Unbeaten Toledo's 43-17 romp over Kent State earned at least a share of the MidAmerican Conference title since Bowling Green was stopping unbeaten Miami 3-0. Toledo's point total was surprising after Quarterback Chuck Ealey sprained an ankle in the first quarter. Kent State, which had the nation's No. 2 rusher in Don Nottingham, lost this distinction when Nottingham departed in the opening quarter with a broken finger after gaining only one yard.


1. USC (5-0-1)
2. UCLA (6-0-1)
3. WYOMING (6-0)

"This game was the best-kept secret in the history of Los Angeles," said Southern Cal's John McKay in reference to USC-Georgia Tech. "On Friday I finally found something about it on page 7. It's our job to get the kids up to play, but it's impossible to do if the campus isn't talking about it, the TV commentators aren't talking about it and the writers aren't writing about it."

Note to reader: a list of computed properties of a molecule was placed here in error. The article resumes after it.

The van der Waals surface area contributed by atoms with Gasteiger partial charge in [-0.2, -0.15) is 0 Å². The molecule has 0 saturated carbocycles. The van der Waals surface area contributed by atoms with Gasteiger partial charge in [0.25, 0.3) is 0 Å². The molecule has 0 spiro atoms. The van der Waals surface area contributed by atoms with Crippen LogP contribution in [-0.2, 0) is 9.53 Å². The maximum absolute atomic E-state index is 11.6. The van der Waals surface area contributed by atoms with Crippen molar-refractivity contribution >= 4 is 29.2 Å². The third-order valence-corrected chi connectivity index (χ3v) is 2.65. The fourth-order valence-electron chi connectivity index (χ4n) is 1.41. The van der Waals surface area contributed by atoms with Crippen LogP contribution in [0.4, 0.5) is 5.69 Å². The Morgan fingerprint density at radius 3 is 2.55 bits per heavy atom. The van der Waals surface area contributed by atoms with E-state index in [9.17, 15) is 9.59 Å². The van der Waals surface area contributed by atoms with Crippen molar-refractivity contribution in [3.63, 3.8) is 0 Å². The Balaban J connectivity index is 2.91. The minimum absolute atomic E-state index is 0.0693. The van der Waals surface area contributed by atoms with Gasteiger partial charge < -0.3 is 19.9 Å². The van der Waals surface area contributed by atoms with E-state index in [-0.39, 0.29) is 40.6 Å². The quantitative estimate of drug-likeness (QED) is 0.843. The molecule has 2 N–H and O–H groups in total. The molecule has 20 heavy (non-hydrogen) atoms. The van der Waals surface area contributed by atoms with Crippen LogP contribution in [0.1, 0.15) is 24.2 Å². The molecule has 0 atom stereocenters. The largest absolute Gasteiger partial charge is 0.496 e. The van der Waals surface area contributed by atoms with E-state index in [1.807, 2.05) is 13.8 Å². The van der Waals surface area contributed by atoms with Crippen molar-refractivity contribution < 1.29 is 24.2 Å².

McKay's players, performing in a vacuum, nearly lost. They were behind 18-15 with just over five minutes left to play, when Quarterback Jimmy Jones ran left, intent on a sweep. But he saw Sam Dickerson alone, and it was touchdown. When Tech tried a little hipper dipper on the ensuing kickoff, USC wound up with the ball and, moments later, a cushion touchdown. "We played well," said Tech's Bud Carson, "but we gave it away." The 53,000 spectators in the Coliseum weren't much happier. They spent most of the game wondering about the outcome of another contest in Palo Alto. One USC fan, suffering from the same malady as his team, said, "The NCAA should bar non-conference games in midseason. How do you get up for them?"